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Winner of a 2012 German Physical Society Dissertation Award
An important contribution to improving optoelectronic devices and performance of photovoltaic materials
Interesting for all experimentalists working on the integration of III-V semiconductors and silicon
Epitaxial integration of III-V semiconductors on silicon substrates has been desired over decades for high application potential in microelectronics, photovoltaics, and beyond. The performance of optoelectronic devices is still severely impaired by critical defect mechanisms driven by the crucial polar-on-nonpolar heterointerface. This thesis reports almost lattice-matched growth of thin gallium phosphide films as a viable model system for III-V/Si(100) interface investigations. The impact of antiphase disorder on the heteroepitaxial growth surface provides quantitative optical in situ access to one of the most notorious defect mechanisms, even in the vapor phase ambient common for compound semiconductor technology. Precise control over the surface structure of the Si(100) substrates prior to III-V nucleation prevents the formation of antiphase domains. The hydrogen-based process ambient enables the preparation of anomalous double-layer step structures on Si(100), highly beneficial for subsequent III-V integration.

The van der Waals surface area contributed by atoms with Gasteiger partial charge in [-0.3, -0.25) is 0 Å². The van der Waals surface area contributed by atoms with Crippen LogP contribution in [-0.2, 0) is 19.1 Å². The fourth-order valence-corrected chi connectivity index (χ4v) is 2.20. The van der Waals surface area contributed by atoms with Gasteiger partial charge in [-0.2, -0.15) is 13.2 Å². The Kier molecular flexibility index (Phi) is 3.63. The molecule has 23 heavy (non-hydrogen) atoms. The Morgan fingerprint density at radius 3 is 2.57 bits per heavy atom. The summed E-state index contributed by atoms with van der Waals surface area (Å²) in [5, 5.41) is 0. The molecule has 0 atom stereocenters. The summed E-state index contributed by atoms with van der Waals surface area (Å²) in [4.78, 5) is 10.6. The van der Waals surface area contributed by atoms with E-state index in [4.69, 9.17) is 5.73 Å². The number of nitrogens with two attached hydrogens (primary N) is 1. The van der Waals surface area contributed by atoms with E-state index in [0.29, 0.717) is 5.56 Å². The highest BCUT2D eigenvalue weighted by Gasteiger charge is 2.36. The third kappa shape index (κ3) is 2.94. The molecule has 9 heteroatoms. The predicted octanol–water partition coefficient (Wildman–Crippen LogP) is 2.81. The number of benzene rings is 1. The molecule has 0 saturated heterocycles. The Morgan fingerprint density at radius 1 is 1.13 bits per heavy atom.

Content Level »Research
Keywords »Anti-phase Disorder - III-V Semiconductor Heteroepitaxy on Silicon Substrates - In Situ Reflectance Anisotropy Spectroscopy - Lattice-matched Growth - Materials for Photovoltaics - Metal-organic Vapor Phase Epitaxy - Polar on Non-polar Interface